Puʻukoholā Heiau National Historic Site
62-3601 Kawaihae Rd, Waimea, HI 96743
Daily Hours – 7:45 AM – 4:45 PM
Pu’ukohala Heiau is one of the most famous temples in the Hawaiian Islands. This heiau was an important part of Hawaiian tradition which encompassed social, political and religious life.
Pu’ukohala Heiau is a national historical site managed by the National Park Service. I was happily surprised that there was no entry fee. I was unhappily surprised that short trail to the Heiau was closed. I did come across this sign with an explanation.
Building the Heiau
The kahuna or priest told Kamehameha that if a heiau was built, at Pu’ukohala, and dedicated to the war god Kuka’ilimoku, (along with a human sacrifice) he would conquer all of the Hawaiian Islands. Keoua Ku’ahu’ula, Kamehameha’s rival, was slain and sacrificed on the alter to fulfill the kahuna’s prophecy.
Pu’ukohala Heiau was constructed between 1790 and 1791 by Kamehameha. Thousands and thousands of men toiled for almost a year to completed the heiau. Tradition says that the lava rocks used were brought from the Pololo Valley, over the Kohala Mountains, by a 25 mile long human chain of workers.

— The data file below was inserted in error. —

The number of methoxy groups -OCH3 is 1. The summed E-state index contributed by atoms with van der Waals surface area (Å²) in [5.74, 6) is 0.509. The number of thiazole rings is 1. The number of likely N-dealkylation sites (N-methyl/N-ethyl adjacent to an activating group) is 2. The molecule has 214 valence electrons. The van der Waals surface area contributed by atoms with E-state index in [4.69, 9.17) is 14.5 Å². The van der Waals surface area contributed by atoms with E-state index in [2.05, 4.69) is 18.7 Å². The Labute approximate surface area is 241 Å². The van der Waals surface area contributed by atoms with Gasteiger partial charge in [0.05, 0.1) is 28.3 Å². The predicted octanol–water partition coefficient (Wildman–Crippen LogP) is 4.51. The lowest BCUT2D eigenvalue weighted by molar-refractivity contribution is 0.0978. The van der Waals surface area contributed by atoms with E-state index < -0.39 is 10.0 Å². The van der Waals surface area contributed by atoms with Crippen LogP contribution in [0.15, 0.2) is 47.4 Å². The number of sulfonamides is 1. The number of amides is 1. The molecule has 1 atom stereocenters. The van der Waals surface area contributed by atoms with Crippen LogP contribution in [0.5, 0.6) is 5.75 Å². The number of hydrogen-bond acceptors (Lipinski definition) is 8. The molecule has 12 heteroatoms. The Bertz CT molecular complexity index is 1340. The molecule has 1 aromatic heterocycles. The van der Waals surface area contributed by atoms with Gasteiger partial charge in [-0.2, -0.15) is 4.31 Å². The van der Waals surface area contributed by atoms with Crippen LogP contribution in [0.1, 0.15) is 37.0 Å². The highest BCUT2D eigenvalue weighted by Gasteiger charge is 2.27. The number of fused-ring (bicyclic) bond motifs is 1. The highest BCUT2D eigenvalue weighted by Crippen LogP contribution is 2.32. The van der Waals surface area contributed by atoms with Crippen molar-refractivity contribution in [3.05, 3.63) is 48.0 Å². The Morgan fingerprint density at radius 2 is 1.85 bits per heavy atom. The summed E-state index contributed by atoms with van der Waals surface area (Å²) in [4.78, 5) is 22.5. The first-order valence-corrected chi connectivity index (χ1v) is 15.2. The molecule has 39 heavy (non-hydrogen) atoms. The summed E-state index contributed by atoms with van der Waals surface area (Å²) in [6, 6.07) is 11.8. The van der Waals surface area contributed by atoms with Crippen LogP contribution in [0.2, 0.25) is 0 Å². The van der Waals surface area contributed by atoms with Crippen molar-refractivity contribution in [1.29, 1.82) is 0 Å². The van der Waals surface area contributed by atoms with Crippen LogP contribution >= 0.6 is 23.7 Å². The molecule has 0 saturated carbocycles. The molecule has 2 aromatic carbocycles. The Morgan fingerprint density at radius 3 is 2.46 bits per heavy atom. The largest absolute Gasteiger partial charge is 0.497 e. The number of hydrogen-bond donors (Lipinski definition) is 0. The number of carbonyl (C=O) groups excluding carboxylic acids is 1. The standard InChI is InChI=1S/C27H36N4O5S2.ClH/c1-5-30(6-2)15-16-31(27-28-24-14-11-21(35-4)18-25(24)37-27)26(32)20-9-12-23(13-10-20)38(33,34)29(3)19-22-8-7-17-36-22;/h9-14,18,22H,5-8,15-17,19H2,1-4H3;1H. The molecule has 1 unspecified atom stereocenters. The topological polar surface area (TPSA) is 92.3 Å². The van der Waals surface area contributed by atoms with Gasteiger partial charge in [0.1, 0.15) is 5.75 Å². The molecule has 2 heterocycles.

The Nana Stone was a sacred stone that tested the leadership potential for those of the royal line. Whoever could move the 5000 pound stone contained the necessary “mana” or spiritual power to rule the land. Though Kamehameha was not of the Nana chiefly line, he was determined to put this belief to the test.
A large procession of ali’i (royalty) and common folk followed Kamehameha’s procession to the Nana Stone. As he gripped the stone, Kamehameha said, “You are naha, and the chief who frees your kapu is naha. I am nī‘aupi‘o, a smoke arching in the wilderness.” With this, Kamehameha not only moved the Nana Stone but turned it over. The sacred stone now resides in front of the Hilo library.